Newer ATA (i.e. IDE) disks can have an area that is not accessible by users. The Host Protected Area (HPA) was designed so that vendors could store data on the disk and not have to worry about a user deleting them. This area can also be used to hide data from an investigator. The area is created and removed using low-level ATA commands.

After a system has been acquired and you are back in the lab, it is too late to think about the HPA. You will need to look for it when you have access to the original disk. You can detect an HPA by executing two ATA commands and comparing the outputs. One of the commands will give the maximum address of the disk and the other will give the maximum user accessible address. An HPA, if it exists, will be in between these two addresses.

With Linux, there are a couple of ways to detect an HPA. Newer versions will print a message when the system is booting. For example:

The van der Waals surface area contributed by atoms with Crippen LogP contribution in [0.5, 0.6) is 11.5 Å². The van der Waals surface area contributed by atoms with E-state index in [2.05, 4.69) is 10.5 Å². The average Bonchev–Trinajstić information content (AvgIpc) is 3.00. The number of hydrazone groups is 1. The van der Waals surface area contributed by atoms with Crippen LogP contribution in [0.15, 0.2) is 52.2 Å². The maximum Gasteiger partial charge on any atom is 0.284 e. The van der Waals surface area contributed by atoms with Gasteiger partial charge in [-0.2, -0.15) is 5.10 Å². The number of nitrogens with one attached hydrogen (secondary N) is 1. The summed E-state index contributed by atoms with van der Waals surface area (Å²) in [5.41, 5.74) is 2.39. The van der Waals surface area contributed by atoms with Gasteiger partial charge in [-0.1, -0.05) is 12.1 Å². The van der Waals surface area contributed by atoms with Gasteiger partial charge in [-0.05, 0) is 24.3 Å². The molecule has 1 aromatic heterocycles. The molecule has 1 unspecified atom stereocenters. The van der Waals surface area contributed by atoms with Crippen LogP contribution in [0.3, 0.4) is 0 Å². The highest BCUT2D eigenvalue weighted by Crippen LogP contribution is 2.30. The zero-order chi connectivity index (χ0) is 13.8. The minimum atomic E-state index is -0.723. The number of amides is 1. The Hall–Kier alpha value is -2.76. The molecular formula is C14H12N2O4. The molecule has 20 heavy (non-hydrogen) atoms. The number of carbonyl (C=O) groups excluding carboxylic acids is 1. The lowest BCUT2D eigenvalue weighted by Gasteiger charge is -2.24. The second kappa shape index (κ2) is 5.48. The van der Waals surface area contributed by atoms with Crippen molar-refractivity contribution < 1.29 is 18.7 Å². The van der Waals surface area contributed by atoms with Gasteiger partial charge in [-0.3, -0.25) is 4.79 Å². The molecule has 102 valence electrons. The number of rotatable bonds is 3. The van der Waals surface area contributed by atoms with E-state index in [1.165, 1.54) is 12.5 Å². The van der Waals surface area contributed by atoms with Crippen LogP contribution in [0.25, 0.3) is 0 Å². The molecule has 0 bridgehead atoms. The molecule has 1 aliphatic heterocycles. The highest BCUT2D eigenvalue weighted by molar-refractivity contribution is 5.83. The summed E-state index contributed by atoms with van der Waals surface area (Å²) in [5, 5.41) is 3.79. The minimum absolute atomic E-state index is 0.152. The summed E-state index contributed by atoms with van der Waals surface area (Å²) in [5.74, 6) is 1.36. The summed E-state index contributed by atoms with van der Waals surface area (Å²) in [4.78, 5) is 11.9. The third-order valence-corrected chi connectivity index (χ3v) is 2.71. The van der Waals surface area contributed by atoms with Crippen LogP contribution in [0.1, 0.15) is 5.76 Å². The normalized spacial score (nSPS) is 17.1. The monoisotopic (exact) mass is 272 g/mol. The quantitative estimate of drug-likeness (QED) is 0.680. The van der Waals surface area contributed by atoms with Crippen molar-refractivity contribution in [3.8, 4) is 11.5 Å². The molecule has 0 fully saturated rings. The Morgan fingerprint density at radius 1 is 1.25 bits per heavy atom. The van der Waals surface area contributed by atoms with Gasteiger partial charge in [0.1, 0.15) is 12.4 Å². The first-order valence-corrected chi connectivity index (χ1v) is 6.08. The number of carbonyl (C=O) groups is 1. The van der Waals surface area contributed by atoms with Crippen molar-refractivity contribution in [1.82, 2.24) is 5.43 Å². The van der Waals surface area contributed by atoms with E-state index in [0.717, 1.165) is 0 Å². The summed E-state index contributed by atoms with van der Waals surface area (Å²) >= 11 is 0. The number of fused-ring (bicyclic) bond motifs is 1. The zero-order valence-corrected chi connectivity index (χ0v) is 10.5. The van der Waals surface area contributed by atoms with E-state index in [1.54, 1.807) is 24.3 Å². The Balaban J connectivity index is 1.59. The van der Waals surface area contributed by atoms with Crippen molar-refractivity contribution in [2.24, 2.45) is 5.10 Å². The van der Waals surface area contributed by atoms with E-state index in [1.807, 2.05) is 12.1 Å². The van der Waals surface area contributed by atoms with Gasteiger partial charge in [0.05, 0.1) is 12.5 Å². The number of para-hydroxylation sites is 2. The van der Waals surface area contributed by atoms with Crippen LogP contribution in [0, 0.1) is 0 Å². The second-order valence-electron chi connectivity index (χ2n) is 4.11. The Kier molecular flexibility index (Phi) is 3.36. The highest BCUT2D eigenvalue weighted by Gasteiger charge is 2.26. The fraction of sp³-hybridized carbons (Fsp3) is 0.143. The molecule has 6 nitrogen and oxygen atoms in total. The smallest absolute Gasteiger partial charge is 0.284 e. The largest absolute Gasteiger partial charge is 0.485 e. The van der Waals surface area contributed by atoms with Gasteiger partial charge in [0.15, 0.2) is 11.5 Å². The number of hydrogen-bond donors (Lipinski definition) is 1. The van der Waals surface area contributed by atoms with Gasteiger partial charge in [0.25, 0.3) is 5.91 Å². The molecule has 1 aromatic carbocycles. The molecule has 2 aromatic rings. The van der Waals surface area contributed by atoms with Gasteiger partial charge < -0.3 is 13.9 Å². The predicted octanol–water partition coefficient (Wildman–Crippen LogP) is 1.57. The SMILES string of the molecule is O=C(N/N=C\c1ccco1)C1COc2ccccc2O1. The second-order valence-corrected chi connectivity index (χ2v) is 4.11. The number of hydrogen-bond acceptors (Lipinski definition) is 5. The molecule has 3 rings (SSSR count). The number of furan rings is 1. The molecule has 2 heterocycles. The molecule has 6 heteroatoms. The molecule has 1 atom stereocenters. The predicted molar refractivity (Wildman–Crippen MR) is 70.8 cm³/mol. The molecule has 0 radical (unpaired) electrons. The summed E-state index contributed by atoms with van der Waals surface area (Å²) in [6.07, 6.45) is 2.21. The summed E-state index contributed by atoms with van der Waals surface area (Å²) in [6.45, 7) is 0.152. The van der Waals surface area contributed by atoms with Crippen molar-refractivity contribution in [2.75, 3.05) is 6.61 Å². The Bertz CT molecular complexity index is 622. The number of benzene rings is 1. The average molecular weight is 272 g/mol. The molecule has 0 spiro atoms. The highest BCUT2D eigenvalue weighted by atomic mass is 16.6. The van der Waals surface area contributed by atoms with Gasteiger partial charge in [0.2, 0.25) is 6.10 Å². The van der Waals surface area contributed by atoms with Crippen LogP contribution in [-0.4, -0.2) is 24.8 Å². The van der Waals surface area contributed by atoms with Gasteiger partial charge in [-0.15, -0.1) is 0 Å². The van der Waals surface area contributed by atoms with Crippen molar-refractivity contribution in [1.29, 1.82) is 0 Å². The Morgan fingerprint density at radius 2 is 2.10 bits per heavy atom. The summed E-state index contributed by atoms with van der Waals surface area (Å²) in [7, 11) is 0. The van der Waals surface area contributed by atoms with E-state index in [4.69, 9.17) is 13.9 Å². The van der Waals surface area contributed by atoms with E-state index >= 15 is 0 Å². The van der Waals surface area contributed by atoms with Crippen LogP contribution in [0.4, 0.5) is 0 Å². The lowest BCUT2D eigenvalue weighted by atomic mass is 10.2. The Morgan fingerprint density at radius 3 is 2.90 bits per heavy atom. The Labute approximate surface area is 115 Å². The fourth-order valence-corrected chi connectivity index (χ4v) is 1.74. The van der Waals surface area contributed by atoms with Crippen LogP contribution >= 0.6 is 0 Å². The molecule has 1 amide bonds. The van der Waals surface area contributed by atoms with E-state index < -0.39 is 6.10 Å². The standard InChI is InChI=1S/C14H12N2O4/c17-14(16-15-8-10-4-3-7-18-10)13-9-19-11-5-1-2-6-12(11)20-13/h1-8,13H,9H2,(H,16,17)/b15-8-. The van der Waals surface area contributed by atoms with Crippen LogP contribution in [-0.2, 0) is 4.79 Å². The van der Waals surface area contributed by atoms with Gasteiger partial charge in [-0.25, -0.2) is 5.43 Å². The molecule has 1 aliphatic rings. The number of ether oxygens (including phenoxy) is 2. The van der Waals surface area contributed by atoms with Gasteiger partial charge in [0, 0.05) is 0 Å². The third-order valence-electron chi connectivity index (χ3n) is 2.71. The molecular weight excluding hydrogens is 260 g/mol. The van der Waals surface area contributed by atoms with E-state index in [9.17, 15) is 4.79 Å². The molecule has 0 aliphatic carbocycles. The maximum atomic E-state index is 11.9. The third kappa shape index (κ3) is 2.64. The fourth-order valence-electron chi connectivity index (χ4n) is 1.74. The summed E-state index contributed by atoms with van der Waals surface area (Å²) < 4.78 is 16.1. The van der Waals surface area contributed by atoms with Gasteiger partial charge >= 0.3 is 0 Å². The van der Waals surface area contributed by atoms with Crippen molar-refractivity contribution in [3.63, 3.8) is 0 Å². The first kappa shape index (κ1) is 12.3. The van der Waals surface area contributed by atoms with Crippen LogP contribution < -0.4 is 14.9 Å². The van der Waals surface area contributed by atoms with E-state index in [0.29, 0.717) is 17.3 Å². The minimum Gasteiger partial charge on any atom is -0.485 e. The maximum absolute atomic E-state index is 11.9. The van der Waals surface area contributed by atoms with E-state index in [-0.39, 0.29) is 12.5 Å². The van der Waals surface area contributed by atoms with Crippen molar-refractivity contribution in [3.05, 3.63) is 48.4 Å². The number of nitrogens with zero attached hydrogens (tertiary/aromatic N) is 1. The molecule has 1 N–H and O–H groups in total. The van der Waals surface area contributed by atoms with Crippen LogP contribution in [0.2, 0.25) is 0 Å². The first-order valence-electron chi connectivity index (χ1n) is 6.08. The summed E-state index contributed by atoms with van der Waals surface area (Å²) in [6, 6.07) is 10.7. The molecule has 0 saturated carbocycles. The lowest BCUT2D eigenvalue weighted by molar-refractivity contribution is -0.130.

# dmesg | less
hdb: Host Protected Area detected.
    current capacity is 12000 sectors (6 MB)
    native  capacity is 120103200 sectors (61492 MB)

A more manual process involves comparing the number of sectors in the output of 'hdparm -I' with the number of sectors on the disk (based on its model number and label / web site). As of TSK 1.73 you also have a third option.

The 'diskstat' tool in TSK works only in Linux and will execute the two ATA commands and compare the sizes. Both sizes are displayed and if there is an HPA, then its location is given. An example is given here:

# diskstat /dev/hdb
Maximum Disk Sector: 120103199
Maximum User Sector: 11999

** HPA Detected (Sectors 12000 - 120103199) **